December 10, 2007

Plain Clothes Cop Witnessed Joe Horn Shooting...

...and one or both suspected burglars may have been shot in the back.

From the Houston Chronicle:

The two burglary suspects killed by Pasadena homeowner Joe Horn were shot in the back after they ventured into his front yard, police disclosed Friday.

In another twist, investigators revealed that a plainclothes Pasadena detective witnessed the Nov. 14 shootings after he pulled up in an unmarked car seconds before Horn fired three shots from his 12-gauge shotgun.

The men, who had just burglarized Horn's neighbor's house, faced him from seven to 10 feet away when they ignored his order to "not move"or they would be dead, police said.

Horn's attorney says that the fact that a police officer witnessed the shooting and Horn was not arrested bolsters Horn's self-defense claim.

But, under Texas law, it may not matter.

Commenter hamous at the Lone Star Times notes this section of Texas law that might be used to legally justify Horn's actions:

9.42. DEADLY FORCE TO PROTECT PROPERTY. A person is justified in using deadly force against another to protect land or
tangible, movable property:

(1) if he would be justified in using force against the other under Section 9.41; and
(2) when and to the degree he reasonably believes the deadly force is immediately necessary:
(A) to prevent the other's imminent commission of arson, burglary, robbery, aggravated robbery, theft during the nighttime, or criminal mischief during the nighttime; or
(B) to prevent the other who is fleeing immediately after committing burglary, robbery, aggravated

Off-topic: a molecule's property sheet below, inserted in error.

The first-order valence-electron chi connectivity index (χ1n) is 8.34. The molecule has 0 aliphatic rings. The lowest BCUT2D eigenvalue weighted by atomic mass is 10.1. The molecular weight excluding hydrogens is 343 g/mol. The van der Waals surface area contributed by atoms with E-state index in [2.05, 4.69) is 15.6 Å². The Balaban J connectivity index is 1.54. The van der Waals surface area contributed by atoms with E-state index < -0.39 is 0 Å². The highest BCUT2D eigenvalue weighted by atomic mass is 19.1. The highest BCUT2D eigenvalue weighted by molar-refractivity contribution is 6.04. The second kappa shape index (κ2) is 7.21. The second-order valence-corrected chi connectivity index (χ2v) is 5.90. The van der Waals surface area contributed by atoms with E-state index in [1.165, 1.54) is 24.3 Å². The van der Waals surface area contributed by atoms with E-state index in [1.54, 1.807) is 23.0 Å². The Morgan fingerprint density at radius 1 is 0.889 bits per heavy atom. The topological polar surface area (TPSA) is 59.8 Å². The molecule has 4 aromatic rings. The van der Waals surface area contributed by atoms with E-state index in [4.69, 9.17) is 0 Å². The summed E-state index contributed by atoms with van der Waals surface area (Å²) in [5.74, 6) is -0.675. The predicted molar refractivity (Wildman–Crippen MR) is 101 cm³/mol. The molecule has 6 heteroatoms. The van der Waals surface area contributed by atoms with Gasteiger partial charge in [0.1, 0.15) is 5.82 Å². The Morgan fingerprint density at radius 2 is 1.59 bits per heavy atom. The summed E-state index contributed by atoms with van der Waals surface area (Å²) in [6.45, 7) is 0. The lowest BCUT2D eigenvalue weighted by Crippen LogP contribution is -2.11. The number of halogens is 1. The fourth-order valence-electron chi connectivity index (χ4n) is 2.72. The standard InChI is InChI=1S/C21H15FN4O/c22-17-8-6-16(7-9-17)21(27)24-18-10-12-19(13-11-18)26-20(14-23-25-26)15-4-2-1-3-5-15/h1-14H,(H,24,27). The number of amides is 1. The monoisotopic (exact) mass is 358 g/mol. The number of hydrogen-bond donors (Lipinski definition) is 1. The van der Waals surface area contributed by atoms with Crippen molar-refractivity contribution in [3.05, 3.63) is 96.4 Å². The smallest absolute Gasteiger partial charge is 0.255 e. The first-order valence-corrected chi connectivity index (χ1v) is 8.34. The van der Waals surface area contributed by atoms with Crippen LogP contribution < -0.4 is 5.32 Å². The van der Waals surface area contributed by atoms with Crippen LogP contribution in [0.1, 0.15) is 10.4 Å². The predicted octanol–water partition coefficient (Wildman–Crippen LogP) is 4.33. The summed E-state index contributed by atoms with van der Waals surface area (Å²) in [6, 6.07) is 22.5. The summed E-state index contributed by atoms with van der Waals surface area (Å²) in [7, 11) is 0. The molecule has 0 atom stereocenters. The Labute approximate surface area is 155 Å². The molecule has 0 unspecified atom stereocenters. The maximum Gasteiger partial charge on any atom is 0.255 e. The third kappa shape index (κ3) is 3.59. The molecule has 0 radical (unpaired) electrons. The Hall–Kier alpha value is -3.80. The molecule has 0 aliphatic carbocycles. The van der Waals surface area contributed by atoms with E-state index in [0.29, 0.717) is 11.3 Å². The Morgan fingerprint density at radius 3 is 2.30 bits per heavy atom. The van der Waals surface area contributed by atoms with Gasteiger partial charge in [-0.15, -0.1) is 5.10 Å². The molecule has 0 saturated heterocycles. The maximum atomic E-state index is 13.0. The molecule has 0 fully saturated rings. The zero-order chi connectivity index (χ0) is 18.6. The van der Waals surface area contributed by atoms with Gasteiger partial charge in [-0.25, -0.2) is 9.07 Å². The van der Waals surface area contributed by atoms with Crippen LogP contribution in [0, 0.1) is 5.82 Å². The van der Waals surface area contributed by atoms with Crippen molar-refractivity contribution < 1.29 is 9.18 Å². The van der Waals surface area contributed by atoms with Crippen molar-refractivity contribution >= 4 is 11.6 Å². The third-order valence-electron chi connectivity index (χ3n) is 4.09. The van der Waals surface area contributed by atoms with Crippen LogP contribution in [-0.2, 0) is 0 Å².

robbery, or theft during the nighttime from escaping with the property; and
(3) he reasonably believes that:
(A) the land or property cannot be protected or recovered by any other means; or
(B) the use of force other than deadly force to protect or recover the land or property would expose the actor or another to a substantial risk of death or serious bodily injury.

Acts 1973, 63rd Leg., p. 883, ch. 399, 1, eff. Jan. 1, 1974.
Amended by Acts 1993, 73rd Leg., ch. 900, 1.01, eff. Sept. 1,
1994.

But the next paragraph in the statute raises doubts about Horn's authority to protect his neighbor's property:
9.43. PROTECTION OF THIRD PERSON'S PROPERTY. A person is justified in using force or deadly force against another to protect land or tangible, movable property of a third person if,
under the circumstances as he reasonably believes them to be, the actor would be justified under Section 9.41 or 9.42 in using force or deadly force to protect his own land or property and:

(1) the actor reasonably believes the unlawful interference constitutes attempted or consummated theft of or criminal mischief to the tangible, movable property; or
(2) the actor reasonably believes that:
(A) the third person has requested his protection of the land or property;
(B) he has a legal duty to protect the third person's land or property; or
(C) the third person whose land or property he uses force or deadly force to protect is the actor's spouse, parent, or child, resides with the actor, or is under the actor's care.

Acts 1973, 63rd Leg., p. 883, ch. 399, 1, eff. Jan. 1, 1974.
Amended by Acts 1993, 73rd Leg., ch. 900, 1.01, eff. Sept. 1,
1994.

Maybe this is why Horn's attorney is claiming self-defense as justifiation for shooting the two men.

The dead men have been identified as illegal aliens from Columbia, one of whom was deported ten years ago.

Listen to the 911 tape (the gunshots are clearly audible) here.

By Bluto11:40 AM | Comments |